Children with a low financial background are more likely to have vision problems

A new report by the European Journal of Ophthalmology shows a link between childhood vision problems and a low socio-economic background in the present, and even examines the link between childhood visual impairment and future earning capacity and social connections. According to the data, low-income families and maternal education Low showed an increased risk of developing significant myopia. The report was published on the occasion of International Vision Day which took place last week (14.10).

“In the past, the important and well-known connection to research was between education and many years of schooling and the development of myopia,” says Ortal Sabag, a senior optometrist and director of the research division at CooperVision. “More learning, and prolonged years of schooling, especially in early childhood, when the eye is in developmental stages, were considered a risk factor for the development of myopia because learning – both from reading and in front of a screen – requires long hours of looking at a near target. To the distance. ”

In recent years, more and more studies are beginning to be published which indicate a change in the status of those suffering from vision problems. The first swallow to point to the relationship as early as 2018 was a comprehensive study by the British Journal of Ophthalmology, which examined 5,711 children and showed amazing results – children with myopia also tended to suffer from high BMI, spend less time outdoors, and belong to families with socioeconomic backgrounds. low. The new report from the European Journal of Ophthalmology reinforces the link found by the initial British study while presenting identical data from other countries around the world. According to the data, children with myopia were found to be more likely to live with unmarried parents and in rented accommodation.

Let the kids spend time outside | Photo: shutterstock by EZ-Stock Studio

At least an hour and a half a day outside

The class difference of children with myopia today compared to the past can be attributed to a significant difference that most parents may not understand how critical it is in the probability of myopia – ‘staying out of the house’. If in the past all children, both from families with economic resilience and those who did not, used to play in the afternoons outside the home, today children from disadvantaged families go less to sports, camps, pools and outdoor activities. Which also explains the growing connection in the study between children with high BMI and children with myopia.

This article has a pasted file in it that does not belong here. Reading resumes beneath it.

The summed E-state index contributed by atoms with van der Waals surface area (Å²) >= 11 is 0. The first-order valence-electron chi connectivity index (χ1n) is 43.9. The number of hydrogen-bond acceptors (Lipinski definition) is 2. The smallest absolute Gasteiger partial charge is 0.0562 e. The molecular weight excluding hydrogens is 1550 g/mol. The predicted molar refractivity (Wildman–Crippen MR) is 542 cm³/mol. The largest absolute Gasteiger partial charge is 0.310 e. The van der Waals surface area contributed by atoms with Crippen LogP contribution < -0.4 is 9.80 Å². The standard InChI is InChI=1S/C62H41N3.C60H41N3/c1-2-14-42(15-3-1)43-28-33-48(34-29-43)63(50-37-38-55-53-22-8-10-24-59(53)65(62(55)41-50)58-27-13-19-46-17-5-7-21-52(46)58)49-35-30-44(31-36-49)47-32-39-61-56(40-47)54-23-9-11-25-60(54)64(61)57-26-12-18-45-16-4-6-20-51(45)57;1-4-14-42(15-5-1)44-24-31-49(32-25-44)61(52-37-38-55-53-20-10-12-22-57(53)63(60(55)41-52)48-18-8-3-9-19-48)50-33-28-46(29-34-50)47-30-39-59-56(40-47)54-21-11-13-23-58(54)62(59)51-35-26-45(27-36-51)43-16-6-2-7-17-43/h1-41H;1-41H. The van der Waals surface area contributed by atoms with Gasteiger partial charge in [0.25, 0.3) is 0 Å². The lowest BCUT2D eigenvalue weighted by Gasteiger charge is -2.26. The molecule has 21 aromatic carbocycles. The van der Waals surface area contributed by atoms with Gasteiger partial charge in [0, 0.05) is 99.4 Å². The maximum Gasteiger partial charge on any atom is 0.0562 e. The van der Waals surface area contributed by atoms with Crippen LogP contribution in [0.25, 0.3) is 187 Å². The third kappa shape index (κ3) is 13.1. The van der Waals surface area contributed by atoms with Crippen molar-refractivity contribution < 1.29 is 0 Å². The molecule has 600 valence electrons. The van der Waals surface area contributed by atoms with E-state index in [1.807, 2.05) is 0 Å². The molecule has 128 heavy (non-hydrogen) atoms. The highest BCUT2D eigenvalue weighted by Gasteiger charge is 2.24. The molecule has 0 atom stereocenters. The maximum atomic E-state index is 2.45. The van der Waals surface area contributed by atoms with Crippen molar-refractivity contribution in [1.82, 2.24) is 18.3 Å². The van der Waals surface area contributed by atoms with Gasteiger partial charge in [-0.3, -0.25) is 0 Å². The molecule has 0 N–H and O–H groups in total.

If before the corona year more children spent less time outside the home, the past year has only accelerated the element of prolonged stay at home, which has led to a further deterioration in the vision of Israeli children. An Israeli study that examined the myopia of Israeli children before the corona year compared to their post-closure vision found that in the past year there has been a 30% increase in children’s vision problems. So what can still be done to prevent the damage? The solution is quite simple:

“Experiments show that children should spend at least an hour and a half a day outside, every extra hour will lower the chance of myopia by another 2%,” Sabag recommends.

Although an hour and a half away from home does not sound like too complex a task to produce, studies published in Israel find that 58% of Israeli children are exposed to daylight less than two hours a day, and according to an annual report by the Child Welfare Council 50% of children receive a smartphone from age 10 to 10 12, and 43% of parents do not limit their children’s screen time.

“In an age where it seems that the corona is going to stay with us for a long time, this is an opportunity for a change in the way children learn in schools,” Sabag concludes. On the health of our children both in terms of vision and in terms of other physical aspects. “

By Editor

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